A group of 72 lawmakers in the U.S. House submitted a letter earlier this week calling on President Obama to issue an executive order instituting federal non-discrimination protections for LGBT people in the workplace. The administrative action would require that all companies doing business with the U.S. government enforce non-discrimination policies that include sexual orientation and gender identity.
"This order would extend important workplace protections to millions of Americans, while at the same time laying the groundwork for Congressional passage of the Employment Non-Discrimination Act (ENDA), a goal that we share with you," the lawmakers wrote. The executive order would be similar to that of ENDA, but much more limited, in that it only applies to federal contractors.
The letter was written by Rep. Frank Pallone (D-NJ), with Rep Lois Capps (D- Calif) and retiring Rep. Barney Frank (D-Mass) as original signers. "The opportunity to expand protections against workplace discrimination to members of the LGBT community is a critical step that you can take today, especially when data and research tell us that 43 percent of LGB people and 90 percent of transgender people have experienced workplace discrimination," the lawmakers wrote in the letter. They are joined by the Mexican American Legal Defense and Educational Fund, the first non-LGBT civil rights group to add its support.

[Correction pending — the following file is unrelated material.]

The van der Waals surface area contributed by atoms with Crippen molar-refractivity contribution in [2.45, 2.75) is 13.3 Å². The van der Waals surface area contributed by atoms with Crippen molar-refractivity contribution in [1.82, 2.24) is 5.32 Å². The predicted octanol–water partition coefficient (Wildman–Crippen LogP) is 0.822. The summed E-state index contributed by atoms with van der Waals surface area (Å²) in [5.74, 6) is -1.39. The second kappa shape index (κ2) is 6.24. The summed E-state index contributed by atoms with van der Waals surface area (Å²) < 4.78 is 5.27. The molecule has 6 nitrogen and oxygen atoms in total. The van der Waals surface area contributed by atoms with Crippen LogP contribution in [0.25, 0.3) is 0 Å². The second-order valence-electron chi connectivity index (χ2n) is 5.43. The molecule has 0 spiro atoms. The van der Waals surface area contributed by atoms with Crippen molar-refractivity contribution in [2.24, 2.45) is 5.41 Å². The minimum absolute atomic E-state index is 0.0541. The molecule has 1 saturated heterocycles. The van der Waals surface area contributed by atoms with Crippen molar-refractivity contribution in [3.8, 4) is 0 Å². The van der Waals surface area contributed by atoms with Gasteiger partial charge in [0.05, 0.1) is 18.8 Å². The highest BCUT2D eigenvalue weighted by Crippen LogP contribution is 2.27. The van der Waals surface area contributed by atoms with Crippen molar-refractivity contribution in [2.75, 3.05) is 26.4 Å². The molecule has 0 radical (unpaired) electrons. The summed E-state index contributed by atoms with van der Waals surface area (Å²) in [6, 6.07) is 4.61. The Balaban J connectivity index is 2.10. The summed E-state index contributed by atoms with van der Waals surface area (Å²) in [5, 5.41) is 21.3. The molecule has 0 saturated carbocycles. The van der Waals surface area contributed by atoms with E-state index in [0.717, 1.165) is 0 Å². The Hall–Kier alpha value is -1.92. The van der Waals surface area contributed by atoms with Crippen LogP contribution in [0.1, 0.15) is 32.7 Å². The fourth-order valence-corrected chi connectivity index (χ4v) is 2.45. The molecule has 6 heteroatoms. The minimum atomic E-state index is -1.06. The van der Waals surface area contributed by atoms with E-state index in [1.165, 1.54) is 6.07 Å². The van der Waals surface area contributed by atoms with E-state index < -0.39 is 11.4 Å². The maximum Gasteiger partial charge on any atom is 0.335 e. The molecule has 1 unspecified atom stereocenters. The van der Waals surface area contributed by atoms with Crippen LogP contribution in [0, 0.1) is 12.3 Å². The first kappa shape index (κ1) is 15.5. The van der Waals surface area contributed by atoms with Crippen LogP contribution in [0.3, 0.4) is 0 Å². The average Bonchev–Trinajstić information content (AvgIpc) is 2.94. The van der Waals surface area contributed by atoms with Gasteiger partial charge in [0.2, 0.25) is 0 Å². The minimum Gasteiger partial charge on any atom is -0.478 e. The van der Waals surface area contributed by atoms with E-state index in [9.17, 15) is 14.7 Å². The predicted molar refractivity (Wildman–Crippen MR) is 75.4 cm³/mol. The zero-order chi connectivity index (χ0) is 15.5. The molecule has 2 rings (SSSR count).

Both the Labor and Justice Departments have given full approval for this action and have submitted their recommendations to the Obama administration for final action. The White House has been silent on the issue.
Media Resources: Chicago Phoenix, 4/5/12; Care2 4/5/12; Chicago Phoenix 4/3/12; Washington Blade 2/1/12
1/27/2016 Taiwan Elects First Woman President - In a landslide victory, the leader of Taiwan's Democratic Progressive Party (DPP) Tsai Ing-wen won the country's presidential election, becoming the first woman in Taiwan's history to hold the position.
Emphasizing her party's commitment to maintaining Taiwan's independence from China, Tsai won over young voters eager to usher in a political changing of the guard following some 70 years of dominance by the pro-Chinese unification party, the Kuomintang (KMT), chaired by presidential opponent Eric Chu. . . .